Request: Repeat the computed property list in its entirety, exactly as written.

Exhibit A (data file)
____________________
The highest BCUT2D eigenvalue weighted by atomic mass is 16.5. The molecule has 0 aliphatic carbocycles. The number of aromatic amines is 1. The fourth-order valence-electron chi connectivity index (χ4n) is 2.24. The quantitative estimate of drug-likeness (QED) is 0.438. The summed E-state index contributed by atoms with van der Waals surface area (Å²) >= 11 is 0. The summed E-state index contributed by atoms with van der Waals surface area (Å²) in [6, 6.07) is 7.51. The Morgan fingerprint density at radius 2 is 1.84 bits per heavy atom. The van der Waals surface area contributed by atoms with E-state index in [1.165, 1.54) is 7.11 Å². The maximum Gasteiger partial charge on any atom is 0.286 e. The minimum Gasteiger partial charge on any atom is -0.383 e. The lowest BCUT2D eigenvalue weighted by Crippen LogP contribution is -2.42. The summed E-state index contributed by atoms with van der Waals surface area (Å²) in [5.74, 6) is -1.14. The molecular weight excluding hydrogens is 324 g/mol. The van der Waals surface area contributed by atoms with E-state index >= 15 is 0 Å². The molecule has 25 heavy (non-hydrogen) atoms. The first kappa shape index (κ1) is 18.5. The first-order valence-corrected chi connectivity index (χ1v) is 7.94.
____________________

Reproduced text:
The highest BCUT2D eigenvalue weighted by atomic mass is 16.5. The molecule has 0 aliphatic carbocycles. The number of aromatic amines is 1. The fourth-order valence-electron chi connectivity index (χ4n) is 2.24. The quantitative estimate of drug-likeness (QED) is 0.438. The summed E-state index contributed by atoms with van der Waals surface area (Å²) >= 11 is 0. The summed E-state index contributed by atoms with van der Waals surface area (Å²) in [6, 6.07) is 7.51. The Morgan fingerprint density at radius 2 is 1.84 bits per heavy atom. The van der Waals surface area contributed by atoms with E-state index in [1.165, 1.54) is 7.11 Å². The maximum Gasteiger partial charge on any atom is 0.286 e. The minimum Gasteiger partial charge on any atom is -0.383 e. The lowest BCUT2D eigenvalue weighted by Crippen LogP contribution is -2.42. The summed E-state index contributed by atoms with van der Waals surface area (Å²) in [5.74, 6) is -1.14. The molecular weight excluding hydrogens is 324 g/mol. The van der Waals surface area contributed by atoms with E-state index >= 15 is 0 Å². The molecule has 25 heavy (non-hydrogen) atoms. The first kappa shape index (κ1) is 18.5. The first-order valence-corrected chi connectivity index (χ1v) is 7.94.